It was less than two years ago that cloud storage startup Box announced a major integration with Google Docs, to let people use the online service from within Box itself. But now that the startup, backed by $284 million in venture funding, is ramping up plans for more services that take it beyond storage, CEO Aaron Levie says that his company is testing out new enterprise applications of its own that will put it into much closer competition with Google Docs, Microsoft’s Office 365 and more.
“Hundreds of apps have been created to take advantage of the cloud environment. But internally we are also exploring these ideas,” Levie said in an interview with TechCrunch yesterday. This includes testing out “some of our own applications.”
Levie would not say what exactly what form Box’s Google Docs killer would take, but he was careful to note that these apps would not be copycats of the search giant’s existing products, that they would fundamentally be mobile, and more fundamentally social.
“I’m not talking about this as a Google Docs competitor or an Office competitor. We are talking about changing the way that people work and collaborate around content. The question we are asking is, what does real time collaboration look like in the mobile era? Our role as a platform to manage content is to do it in whatever way we can in the future.”
It looks like this could be a development of the new-look Box that made its debut in September 2012. New features announced at that time included search capabilities, the ability to edit documents in Box itself, the ability to “like” documents and monitor notifications in real-time. My colleague Alex called it a hybrid of Google Docs and Facebook, a description which might turn out to be very prescient.
Beyond Levie’s teasers, Box has a capable person on board who will be able to help match, or maybe surpass, Google’s offering: Sam Schillace, Box’s VP of engineering, joined last year from none other than Google. Most recently, he had been Google’s entrepreneur-in-residence and a principal at Google Ventures, but he had also been one of the founders of Google Docs — which was created after Google acquired his cloud-based document creation/editing startup Writely.
“He’s spent more time on the future of collaboration and the future of documents than just about anyone,” said Levie. “His expertise in this space is unparalleled.”
Box — or at least Levie — definitely seems ripe for some Google sparring. Before his TC interview, and in an a slightly larger circle of journalists and a few Box customers, Levie was pretty vocal in his opinion of the search giant’s shortcomings when it comes to business users.
“Google has too many other things to think about,” he said, referring to their mainstay advertising business, mobile and other services. “They aren’t world class in customer service, and they treat enterprise as a side business. It’s a fraction of a fraction of their revenue stream. You don’t get the Zappos-like experience and they are not innovating on the side of customer support.”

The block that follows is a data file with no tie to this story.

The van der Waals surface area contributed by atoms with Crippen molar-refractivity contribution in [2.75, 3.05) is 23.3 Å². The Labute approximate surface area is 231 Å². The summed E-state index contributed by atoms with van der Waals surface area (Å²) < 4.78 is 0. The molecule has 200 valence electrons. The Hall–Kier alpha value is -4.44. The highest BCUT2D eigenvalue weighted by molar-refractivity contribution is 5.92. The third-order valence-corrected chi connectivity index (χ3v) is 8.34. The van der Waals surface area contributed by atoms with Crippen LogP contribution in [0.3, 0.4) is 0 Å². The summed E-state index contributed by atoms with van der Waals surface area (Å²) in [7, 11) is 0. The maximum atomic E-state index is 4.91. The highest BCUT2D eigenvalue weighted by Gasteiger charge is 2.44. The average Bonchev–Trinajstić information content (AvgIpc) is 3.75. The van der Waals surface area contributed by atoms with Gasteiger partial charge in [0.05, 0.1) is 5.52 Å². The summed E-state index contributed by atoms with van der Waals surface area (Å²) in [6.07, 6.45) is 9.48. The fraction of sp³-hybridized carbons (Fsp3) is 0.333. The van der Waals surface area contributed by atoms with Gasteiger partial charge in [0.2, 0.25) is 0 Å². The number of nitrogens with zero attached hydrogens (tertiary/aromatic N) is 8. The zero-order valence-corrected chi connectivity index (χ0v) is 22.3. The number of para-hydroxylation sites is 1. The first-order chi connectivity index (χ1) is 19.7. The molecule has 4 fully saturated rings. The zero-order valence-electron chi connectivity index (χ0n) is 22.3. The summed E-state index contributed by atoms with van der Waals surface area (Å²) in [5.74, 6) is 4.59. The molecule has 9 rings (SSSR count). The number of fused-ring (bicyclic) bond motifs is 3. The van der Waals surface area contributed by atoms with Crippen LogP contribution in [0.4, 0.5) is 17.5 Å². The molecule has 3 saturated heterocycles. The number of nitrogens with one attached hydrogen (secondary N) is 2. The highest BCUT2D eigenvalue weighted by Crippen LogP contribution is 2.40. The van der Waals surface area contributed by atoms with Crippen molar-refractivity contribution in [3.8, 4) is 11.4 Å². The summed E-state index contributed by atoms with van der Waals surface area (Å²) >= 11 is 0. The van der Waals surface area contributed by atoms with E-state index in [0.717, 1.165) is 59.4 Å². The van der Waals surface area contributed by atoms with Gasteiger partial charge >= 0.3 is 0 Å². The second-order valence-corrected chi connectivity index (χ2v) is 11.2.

Levie’s comments on customer service are particularly interesting in light of the fact that Google is reportedly working on Amazon Prime-busting home delivery product — which not only straddles the search giant’s ambitions in extending its consumer products, but also its e-commerce and logistics relationships with merchants and other businesses.
Whether or not Box’s offerings win the day, the market is ripe for more companies to offer cloud-based software — or, depending on how you look at it, cloud-based software is still a massively fragmented space. Levie pointed out that today, the percentage of data that gets created in Google Docs is actually less than 1% — meaning many people are still working on their desktops, and often using Microsoft products, or using something else entirely.
Looking at Box’s wider business, it is also working on expanding its services in other ways — again to build out the concept of being a central platform and hub for enterprise cloud services.
Among them, Levie noted that it is looking at ways of introducing monetization into its enterprise apps business specifically by offering enterprises a way of accessing and buying from a director of apps hosted by Box itself. Enterprise apps are already being hosted on Box’s platform — there are some 400 Box OneCloud applications live across iOS and Android platforms. (Note: this is a new number that Levie let slip out yesterday; the company is still officially reporting only 300.)
This sounds like a development on what Box described to Leena back in December.
“It won’t be one-click buying from day one,” Levie said yesterday, “but it will take advantage of the customer scale that we have to monetize those apps.” As for what kind of scale is at play here, Box says it has served some 10 million users. Among Box’s partners are Zuora, an online payments specialist, so I wonder if they will also be involved with this.
Box is also evolving in terms of its infrastructure. It opened a “data accelerator” this week in Dublin that speeds up uploading times for people in the European region. There will be more evolution of that as Levie says that in the next 18-24 months Box is looking at more ways of “sharing data locally,” which will emphasize improving downloading speeds as well.
After starting as a college business project in 2005, Box was officially launched in March of 2006 with the vision of connecting people, devices and networks. Box provides more than 8 million users with secure cloud content management and collaboration. They say their platform “allows personal and commercial content to be accessible, sharable, and storable in any format from anywhere”.